The BOS1 gene encodes an essential 27-kD putative membrane protein that is required for vesicular transport from the ER to the Golgi complex in yeast.

Department of Molecular Biophysics and Biochemistry, Yale University School of Medicine, New Haven, Connecticut 06510.
We recently described the identification of BOS1 (Newman, A., J. Shim, and S. Ferro-Novick. 1990. Mol. Cell. Biol. 10:3405-3414.). BOS1 is a gene that in multiple copy suppresses the growth and secretion defect of bet1 and sec22, two mutants that disrupt transport from the ER to the Golgi complex in yeast. The ability of BOS1 to specifically suppress mutants blocked at a particular stage of the secretory pathway suggested that this gene encodes a protein that functions in this process. The experiments presented in this study support this hypothesis. Specifically, the BOS1 gene was found to be essential for cellular growth. Furthermore, cells depleted of the Bos1 protein fail to transport pro-alpha-factor and carboxypeptidase Y (CPY) to the Golgi apparatus. This defect in export leads to the accumulation of an extensive network of ER and small vesicles. DNA sequence analysis predicts that Bos1 is a 27-kD protein containing a putative membrane-spanning domain. This prediction is supported by differential centrifugation experiments. Thus, Bos1 appears to be a membrane protein that functions in conjunction with Bet1 and Sec22 to facilitate the transport of proteins at a step subsequent to translocation into the ER but before entry into the Golgi apparatus.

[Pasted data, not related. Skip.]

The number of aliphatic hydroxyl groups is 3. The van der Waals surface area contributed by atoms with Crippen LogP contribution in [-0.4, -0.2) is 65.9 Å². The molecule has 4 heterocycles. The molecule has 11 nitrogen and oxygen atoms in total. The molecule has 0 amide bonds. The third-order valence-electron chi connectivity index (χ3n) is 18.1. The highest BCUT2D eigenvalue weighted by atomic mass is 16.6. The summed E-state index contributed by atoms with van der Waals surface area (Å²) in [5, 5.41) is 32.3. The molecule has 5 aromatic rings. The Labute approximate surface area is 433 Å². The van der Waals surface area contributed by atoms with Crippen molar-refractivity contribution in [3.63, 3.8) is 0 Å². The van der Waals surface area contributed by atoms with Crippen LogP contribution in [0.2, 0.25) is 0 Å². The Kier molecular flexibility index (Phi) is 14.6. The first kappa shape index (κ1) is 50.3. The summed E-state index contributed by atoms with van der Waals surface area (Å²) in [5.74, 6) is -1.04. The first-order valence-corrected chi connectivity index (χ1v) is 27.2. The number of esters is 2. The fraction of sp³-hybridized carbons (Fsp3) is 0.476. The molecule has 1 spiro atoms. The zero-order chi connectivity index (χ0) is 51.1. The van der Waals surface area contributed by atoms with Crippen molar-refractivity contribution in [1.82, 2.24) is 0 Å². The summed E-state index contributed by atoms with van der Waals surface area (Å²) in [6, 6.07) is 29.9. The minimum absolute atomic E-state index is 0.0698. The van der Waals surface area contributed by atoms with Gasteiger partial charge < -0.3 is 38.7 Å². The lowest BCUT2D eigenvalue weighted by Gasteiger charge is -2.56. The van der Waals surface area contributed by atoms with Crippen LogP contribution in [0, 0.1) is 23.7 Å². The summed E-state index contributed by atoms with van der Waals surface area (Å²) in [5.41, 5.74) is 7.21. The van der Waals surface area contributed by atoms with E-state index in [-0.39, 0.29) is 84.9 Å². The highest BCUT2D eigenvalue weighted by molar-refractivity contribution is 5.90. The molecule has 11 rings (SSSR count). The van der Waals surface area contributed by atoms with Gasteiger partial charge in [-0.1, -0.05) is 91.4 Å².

Mesh Terms:
Amino Acid Sequence, Base Sequence, Biological Transport, Cloning, Molecular, Endoplasmic Reticulum, Fungal Proteins, Golgi Apparatus, Intracellular Membranes, Membrane Proteins, Microscopy, Electron, Molecular Sequence Data, Molecular Weight, Qb-SNARE Proteins, Recombinant Fusion Proteins, Restriction Mapping, Saccharomyces cerevisiae, Saccharomyces cerevisiae Proteins, Vesicular Transport Proteins
J. Cell Biol. Apr. 01, 1991; 113(1);55-64 [PUBMED:2007627]
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